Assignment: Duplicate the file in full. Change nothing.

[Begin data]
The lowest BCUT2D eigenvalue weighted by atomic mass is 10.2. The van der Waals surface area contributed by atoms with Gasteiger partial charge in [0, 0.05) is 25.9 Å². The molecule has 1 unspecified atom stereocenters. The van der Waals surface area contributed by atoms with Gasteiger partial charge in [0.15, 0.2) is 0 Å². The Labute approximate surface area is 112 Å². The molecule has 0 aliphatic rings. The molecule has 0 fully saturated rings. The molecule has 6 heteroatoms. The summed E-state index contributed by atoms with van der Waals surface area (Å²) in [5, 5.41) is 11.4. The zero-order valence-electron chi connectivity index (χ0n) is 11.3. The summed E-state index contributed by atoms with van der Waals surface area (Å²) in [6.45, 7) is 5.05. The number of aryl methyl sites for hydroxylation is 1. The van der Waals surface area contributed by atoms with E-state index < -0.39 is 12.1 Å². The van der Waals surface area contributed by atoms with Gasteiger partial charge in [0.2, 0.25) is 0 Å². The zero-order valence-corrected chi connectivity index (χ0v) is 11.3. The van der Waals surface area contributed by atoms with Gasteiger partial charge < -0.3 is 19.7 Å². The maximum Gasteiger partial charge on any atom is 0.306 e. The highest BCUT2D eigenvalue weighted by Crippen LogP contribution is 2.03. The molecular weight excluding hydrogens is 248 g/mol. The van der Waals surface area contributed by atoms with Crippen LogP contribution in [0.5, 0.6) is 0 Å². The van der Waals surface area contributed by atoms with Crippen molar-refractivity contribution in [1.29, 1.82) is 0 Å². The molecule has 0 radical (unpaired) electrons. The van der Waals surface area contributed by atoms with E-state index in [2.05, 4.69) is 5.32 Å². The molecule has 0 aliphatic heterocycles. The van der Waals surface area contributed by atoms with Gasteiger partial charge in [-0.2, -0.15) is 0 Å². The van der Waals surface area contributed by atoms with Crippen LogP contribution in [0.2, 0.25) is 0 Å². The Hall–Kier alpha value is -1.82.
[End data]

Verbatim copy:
The lowest BCUT2D eigenvalue weighted by atomic mass is 10.2. The van der Waals surface area contributed by atoms with Gasteiger partial charge in [0, 0.05) is 25.9 Å². The molecule has 1 unspecified atom stereocenters. The van der Waals surface area contributed by atoms with Gasteiger partial charge in [0.15, 0.2) is 0 Å². The Labute approximate surface area is 112 Å². The molecule has 0 aliphatic rings. The molecule has 0 fully saturated rings. The molecule has 6 heteroatoms. The summed E-state index contributed by atoms with van der Waals surface area (Å²) in [5, 5.41) is 11.4. The zero-order valence-electron chi connectivity index (χ0n) is 11.3. The summed E-state index contributed by atoms with van der Waals surface area (Å²) in [6.45, 7) is 5.05. The number of aryl methyl sites for hydroxylation is 1. The van der Waals surface area contributed by atoms with E-state index < -0.39 is 12.1 Å². The van der Waals surface area contributed by atoms with Gasteiger partial charge in [0.2, 0.25) is 0 Å². The zero-order valence-corrected chi connectivity index (χ0v) is 11.3. The van der Waals surface area contributed by atoms with Gasteiger partial charge < -0.3 is 19.7 Å². The maximum Gasteiger partial charge on any atom is 0.306 e. The highest BCUT2D eigenvalue weighted by Crippen LogP contribution is 2.03. The molecular weight excluding hydrogens is 248 g/mol. The van der Waals surface area contributed by atoms with Crippen LogP contribution in [0.5, 0.6) is 0 Å². The van der Waals surface area contributed by atoms with Crippen molar-refractivity contribution in [1.29, 1.82) is 0 Å². The molecule has 0 radical (unpaired) electrons. The van der Waals surface area contributed by atoms with E-state index in [2.05, 4.69) is 5.32 Å². The molecule has 0 aliphatic heterocycles. The van der Waals surface area contributed by atoms with Gasteiger partial charge in [-0.2, -0.15) is 0 Å². The van der Waals surface area contributed by atoms with Crippen LogP contribution in [0.2, 0.25) is 0 Å². The Hall–Kier alpha value is -1.82.